Webinar: How can NLP solve data challenges in healthcare?

The Topol Review cited Natural Language Processing (NLP)-based AI as one of the top five technological advances set to impact the provision of services delivered by the NHS.

Earlier this month we attended a presentation which explored how NLP can solve data challenges in healthcare, by examining tried and tested ways in which it is already being deployed today, and the exciting new use-cases in which it could be equally well applied tomorrow.

The session was hosted by a team from Inspirata, a specialist provider of cancer informatics, artificial intelligence and data structuring services. With a survey sent out in advance to all those who registered, 73% of respondents said there were not using NLP tools today. The aim of the meeting was to demystify NLP by spotlighting how healthcare professionals could utilise artificial intelligence to automate many of the manual data tasks they undertake each day, in order that they might expend greater effort on higher-value analysis activities.

Inspirata presented their technology: “More than 70% of healthcare data is locked in clinical documents, reports, patient charts, clinician notes and discharge letters.  Our NLP-engine offers countless opportunities to dive into the vast amount of clinical and associated data that is currently inaccessible within documents and reports of various types, and leverage it to improve outcomes, optimise costs, and deliver a better quality of care.”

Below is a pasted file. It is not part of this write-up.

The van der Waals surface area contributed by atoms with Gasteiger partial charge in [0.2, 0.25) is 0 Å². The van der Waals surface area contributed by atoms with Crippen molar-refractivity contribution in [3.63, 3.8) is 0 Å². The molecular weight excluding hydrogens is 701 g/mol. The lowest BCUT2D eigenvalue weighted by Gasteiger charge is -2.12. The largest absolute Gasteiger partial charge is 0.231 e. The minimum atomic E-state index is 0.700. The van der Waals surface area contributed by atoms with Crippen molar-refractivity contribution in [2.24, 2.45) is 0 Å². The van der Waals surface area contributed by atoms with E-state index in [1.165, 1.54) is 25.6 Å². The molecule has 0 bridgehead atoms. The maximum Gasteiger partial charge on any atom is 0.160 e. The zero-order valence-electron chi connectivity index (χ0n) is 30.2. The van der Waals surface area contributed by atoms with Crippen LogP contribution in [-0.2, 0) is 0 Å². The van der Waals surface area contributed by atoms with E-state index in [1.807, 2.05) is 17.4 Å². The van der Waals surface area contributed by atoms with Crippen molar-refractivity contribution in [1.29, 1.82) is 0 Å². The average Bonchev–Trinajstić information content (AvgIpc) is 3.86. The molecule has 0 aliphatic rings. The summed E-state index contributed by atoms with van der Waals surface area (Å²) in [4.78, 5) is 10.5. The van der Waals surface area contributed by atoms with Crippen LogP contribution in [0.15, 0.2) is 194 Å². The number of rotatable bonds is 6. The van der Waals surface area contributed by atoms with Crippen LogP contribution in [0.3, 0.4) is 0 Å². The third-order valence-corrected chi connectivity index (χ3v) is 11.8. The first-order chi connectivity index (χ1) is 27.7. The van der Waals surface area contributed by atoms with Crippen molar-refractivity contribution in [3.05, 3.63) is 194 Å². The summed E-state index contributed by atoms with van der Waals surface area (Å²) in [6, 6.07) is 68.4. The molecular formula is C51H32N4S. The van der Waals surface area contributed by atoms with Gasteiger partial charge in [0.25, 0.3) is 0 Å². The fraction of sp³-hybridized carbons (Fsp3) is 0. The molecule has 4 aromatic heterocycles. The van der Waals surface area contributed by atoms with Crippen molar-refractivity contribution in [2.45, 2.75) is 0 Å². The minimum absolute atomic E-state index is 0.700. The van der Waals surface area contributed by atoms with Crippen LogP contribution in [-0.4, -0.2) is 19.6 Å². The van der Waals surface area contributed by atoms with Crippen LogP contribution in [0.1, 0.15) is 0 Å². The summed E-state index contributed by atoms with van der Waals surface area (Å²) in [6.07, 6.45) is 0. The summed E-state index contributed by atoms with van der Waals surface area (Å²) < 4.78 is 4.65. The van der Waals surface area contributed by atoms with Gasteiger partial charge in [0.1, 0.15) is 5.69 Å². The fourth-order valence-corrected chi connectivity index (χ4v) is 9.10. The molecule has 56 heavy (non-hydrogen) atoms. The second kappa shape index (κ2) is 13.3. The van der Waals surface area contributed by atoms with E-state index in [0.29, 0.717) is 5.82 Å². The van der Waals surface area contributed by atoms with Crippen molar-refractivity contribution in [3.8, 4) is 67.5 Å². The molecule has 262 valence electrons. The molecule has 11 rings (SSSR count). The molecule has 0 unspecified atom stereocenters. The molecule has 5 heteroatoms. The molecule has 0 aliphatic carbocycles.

The team presented cancer reporting and data abstraction use-cases in which NLP is being used to help identify instances of reportable cancer, automatically surface patients eligible for clinical trials and formulate registry datasets.

The session also explored how the Inspirata team have applied their engine to the COVID-19 Open Research Dataset (CORD-19) as a way of further illustrating the power of NLP.  The CORD-19 archive of over 180,000 articles presented the opportunity to extract concepts, and process the information quickly and at scale, to understand the terms and connections between articles. For example, a user could explore the relationship between COVID-19 and a particular protein or drug, and then quickly in turn, explore any connections between research papers that would help inform decision making.

Watch a recording of the session here: